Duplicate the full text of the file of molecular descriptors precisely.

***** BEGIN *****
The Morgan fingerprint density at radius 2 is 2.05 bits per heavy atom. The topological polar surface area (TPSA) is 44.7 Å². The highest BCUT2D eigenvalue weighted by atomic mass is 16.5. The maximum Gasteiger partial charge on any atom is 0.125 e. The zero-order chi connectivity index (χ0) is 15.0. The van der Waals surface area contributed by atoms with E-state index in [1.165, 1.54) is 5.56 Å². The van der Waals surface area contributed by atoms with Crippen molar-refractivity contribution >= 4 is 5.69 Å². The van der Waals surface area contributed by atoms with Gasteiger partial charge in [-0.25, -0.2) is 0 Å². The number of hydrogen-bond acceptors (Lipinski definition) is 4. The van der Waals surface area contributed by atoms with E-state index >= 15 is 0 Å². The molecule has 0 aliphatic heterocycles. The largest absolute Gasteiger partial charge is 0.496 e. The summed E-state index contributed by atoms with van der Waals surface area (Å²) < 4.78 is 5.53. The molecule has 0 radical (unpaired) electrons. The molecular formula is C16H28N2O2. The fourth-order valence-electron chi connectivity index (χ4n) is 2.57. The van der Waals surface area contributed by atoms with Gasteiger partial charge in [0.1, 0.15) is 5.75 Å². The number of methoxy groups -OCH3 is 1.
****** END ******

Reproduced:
The Morgan fingerprint density at radius 2 is 2.05 bits per heavy atom. The topological polar surface area (TPSA) is 44.7 Å². The highest BCUT2D eigenvalue weighted by atomic mass is 16.5. The maximum Gasteiger partial charge on any atom is 0.125 e. The zero-order chi connectivity index (χ0) is 15.0. The van der Waals surface area contributed by atoms with E-state index in [1.165, 1.54) is 5.56 Å². The van der Waals surface area contributed by atoms with Crippen molar-refractivity contribution >= 4 is 5.69 Å². The van der Waals surface area contributed by atoms with Gasteiger partial charge in [-0.25, -0.2) is 0 Å². The number of hydrogen-bond acceptors (Lipinski definition) is 4. The van der Waals surface area contributed by atoms with E-state index >= 15 is 0 Å². The molecule has 0 aliphatic heterocycles. The largest absolute Gasteiger partial charge is 0.496 e. The summed E-state index contributed by atoms with van der Waals surface area (Å²) < 4.78 is 5.53. The molecule has 0 radical (unpaired) electrons. The molecular formula is C16H28N2O2. The fourth-order valence-electron chi connectivity index (χ4n) is 2.57. The van der Waals surface area contributed by atoms with Gasteiger partial charge in [0.1, 0.15) is 5.75 Å². The number of methoxy groups -OCH3 is 1.